On November 4, President Muhammadu Buhari signed a major oil reform into law — the first in years affecting the country’s most important industry — that will increase the percentage Nigeria earns from each barrel of oil on nearly half of its crude production, bringing in an estimated $1bn a year.
It was a sign that the Buhari administration is taking seriously Nigeria’s desperate need to raise revenue, and seen in many quarters as an inevitable rebalancing: Africa’s biggest oil producer has, as Mr Buhari argues, long been short-changed over its share of deepwater production contracts with oil majors.
“A combination of complicity by Nigerian politicians and feet-dragging by oil companies has, for more than a quarter-century, conspired to keep oil taxes to the barest minimum,” Mr Buhari said in a statement. “Today this changes. For the first time under our amended law, 200m Nigerians will start to receive a fair return on the surfeit of resources of our lands.”
Mr Buhari said the reform marked a “new and beneficial relationship with our oil company partners”. But it comes amid challenging times for the Nigerian oil and gas industry, which provides roughly 90 per cent of the country’s foreign exchange — and analysts warn it could drive investment elsewhere. Resetting the fraught relationship between the state and western oil companies, as well as the country’s reputation for corruption surrounding the poor distribution of hydrocarbon revenues, could prove difficult to achieve.
The royalty rise in part addresses a regulation that allows the government to renegotiate revenue-sharing contracts once oil prices rise above $20 per barrel. Last month, the attorney-general said Nigeria was seeking $62bn in arrears from the oil majors under the criterion, which was met in the 2000s, but neither the government nor the oil companies triggered the renegotiation.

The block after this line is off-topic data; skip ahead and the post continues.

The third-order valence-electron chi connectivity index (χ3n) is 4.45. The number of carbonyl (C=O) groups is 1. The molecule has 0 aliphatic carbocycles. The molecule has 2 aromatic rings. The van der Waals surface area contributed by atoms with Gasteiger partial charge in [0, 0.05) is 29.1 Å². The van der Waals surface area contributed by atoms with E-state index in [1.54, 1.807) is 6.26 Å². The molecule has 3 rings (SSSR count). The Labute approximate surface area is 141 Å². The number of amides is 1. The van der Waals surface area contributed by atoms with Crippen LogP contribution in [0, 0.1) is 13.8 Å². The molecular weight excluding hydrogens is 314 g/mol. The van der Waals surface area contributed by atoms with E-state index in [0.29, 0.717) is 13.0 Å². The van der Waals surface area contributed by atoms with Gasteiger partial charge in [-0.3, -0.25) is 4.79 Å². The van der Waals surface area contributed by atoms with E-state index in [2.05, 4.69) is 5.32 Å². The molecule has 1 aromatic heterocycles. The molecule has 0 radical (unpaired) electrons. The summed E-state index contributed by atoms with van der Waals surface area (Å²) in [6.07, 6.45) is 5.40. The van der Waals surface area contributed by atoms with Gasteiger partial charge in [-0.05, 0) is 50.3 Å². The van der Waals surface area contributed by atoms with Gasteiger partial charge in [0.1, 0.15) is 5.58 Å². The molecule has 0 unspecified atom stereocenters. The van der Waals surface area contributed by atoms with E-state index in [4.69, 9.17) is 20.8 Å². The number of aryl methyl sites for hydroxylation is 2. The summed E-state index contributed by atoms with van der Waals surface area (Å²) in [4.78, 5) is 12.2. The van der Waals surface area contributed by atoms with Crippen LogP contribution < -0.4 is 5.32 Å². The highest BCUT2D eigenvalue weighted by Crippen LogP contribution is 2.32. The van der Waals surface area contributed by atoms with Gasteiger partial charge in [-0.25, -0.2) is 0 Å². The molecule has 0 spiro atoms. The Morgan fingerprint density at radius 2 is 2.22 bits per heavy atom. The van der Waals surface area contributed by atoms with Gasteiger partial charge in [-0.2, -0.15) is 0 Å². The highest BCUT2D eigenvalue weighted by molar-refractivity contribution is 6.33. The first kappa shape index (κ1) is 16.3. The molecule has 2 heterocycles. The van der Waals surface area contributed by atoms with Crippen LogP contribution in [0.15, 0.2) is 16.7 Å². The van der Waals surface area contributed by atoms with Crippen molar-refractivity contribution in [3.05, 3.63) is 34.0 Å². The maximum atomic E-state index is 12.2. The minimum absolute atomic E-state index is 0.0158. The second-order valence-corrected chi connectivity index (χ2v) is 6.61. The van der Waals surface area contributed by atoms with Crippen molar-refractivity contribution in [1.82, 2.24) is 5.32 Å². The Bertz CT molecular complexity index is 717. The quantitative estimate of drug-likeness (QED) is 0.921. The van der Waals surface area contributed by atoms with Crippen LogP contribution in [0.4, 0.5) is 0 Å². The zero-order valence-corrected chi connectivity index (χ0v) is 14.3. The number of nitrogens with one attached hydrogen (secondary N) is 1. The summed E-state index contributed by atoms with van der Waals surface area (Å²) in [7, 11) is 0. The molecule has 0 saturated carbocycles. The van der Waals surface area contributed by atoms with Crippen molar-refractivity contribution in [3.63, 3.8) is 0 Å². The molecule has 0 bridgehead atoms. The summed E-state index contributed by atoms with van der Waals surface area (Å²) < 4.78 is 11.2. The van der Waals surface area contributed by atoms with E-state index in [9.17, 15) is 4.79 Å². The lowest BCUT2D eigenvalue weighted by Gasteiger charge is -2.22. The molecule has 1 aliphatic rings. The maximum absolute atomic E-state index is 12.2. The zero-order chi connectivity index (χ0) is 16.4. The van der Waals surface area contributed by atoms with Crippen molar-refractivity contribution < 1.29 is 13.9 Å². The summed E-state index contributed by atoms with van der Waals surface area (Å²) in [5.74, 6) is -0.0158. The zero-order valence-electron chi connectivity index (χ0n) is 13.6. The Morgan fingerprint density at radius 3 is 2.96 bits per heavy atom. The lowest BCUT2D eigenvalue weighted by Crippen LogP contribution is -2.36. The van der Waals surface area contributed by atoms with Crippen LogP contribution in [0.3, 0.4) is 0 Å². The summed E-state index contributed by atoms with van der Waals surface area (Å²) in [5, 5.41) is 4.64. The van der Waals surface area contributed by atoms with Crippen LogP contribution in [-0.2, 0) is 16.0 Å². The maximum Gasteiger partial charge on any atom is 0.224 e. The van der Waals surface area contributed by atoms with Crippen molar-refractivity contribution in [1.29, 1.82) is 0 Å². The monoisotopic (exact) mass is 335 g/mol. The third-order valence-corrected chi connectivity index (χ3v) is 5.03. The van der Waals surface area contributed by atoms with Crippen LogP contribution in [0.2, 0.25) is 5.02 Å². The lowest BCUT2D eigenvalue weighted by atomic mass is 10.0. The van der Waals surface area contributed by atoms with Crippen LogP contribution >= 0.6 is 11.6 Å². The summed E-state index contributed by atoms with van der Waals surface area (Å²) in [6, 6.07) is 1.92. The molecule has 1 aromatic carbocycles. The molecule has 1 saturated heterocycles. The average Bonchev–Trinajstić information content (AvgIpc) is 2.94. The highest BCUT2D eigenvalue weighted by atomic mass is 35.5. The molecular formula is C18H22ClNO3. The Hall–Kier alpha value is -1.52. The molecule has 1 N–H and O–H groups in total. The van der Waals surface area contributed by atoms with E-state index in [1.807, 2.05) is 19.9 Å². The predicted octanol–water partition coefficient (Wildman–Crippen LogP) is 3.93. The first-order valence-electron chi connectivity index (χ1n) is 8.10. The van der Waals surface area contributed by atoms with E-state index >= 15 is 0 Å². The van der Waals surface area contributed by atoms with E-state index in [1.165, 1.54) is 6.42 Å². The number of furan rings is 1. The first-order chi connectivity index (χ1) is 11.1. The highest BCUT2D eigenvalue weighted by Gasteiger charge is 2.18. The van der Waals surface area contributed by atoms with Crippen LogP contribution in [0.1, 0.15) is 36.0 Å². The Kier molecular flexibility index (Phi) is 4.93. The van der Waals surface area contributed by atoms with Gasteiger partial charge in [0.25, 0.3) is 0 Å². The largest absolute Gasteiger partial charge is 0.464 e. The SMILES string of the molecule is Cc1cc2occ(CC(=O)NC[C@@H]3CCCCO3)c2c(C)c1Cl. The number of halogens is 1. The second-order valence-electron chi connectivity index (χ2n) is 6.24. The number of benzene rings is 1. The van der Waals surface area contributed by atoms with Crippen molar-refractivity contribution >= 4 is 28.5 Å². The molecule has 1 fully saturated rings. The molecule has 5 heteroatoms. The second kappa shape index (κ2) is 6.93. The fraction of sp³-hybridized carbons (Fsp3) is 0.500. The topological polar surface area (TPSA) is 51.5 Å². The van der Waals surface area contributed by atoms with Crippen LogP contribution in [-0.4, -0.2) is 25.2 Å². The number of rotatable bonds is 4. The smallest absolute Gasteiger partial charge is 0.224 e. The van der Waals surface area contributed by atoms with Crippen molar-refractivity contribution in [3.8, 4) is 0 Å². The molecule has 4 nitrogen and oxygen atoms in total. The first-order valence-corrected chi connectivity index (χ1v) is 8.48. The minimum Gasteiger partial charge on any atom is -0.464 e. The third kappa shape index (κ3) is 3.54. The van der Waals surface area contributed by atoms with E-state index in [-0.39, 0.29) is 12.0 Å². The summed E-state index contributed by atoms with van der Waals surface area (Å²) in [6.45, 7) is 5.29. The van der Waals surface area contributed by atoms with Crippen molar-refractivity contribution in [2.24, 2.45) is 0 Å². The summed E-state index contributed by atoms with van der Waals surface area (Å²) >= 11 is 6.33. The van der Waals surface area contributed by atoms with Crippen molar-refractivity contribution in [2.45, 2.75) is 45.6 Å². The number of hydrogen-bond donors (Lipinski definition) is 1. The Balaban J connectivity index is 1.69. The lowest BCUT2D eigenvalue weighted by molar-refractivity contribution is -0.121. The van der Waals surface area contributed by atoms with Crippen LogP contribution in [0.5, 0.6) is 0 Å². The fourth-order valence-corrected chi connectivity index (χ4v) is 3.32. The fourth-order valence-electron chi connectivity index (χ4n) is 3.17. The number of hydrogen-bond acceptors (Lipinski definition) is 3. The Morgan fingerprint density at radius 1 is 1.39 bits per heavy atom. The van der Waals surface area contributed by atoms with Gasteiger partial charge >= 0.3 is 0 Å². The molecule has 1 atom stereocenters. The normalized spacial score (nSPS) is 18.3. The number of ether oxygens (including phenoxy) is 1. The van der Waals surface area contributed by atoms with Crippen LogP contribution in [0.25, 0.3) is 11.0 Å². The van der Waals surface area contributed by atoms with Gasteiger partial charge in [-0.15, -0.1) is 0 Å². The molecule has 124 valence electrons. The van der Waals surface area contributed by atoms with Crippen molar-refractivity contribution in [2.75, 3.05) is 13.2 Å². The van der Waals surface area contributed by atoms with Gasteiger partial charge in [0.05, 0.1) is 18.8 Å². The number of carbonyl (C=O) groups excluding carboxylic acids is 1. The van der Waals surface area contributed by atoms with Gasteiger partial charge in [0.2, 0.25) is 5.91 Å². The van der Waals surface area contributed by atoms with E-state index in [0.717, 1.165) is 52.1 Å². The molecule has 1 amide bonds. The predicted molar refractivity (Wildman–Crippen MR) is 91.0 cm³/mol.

The government has maintained — and some oil executives concede — that contracts struck decades ago are unfair and have called for improved terms.
Gail Anderson, research director at energy consultancy WoodMackenzie, says in a note that the average royalty hike for the government of about 5 per cent was “not as bad as investors feared”. But by increasing the royalty, Nigerian oil projects, already high-risk, become even less economical.
“Although in the short term, the change will deliver the intended increase in revenues for Nigeria, in the long-term it won’t if investors allocate capital to better projects elsewhere,” she adds.
At the same time, Nigerian legislators are promising the passage of long-awaited reforms to overhaul the entire sector. The Petroleum Industries Bill has been floating around Abuja for the best part of two decades, holding back investment into an industry vital to Nigeria’s success.
The bill is meant to make the opaque national oil company Nigerian National Petroleum Corporation (NNPC), an epicentre of corruption, more transparent by breaking it up, establishing an independent regulator and stripping the oil minister of the ability to award, renew or revoke licences.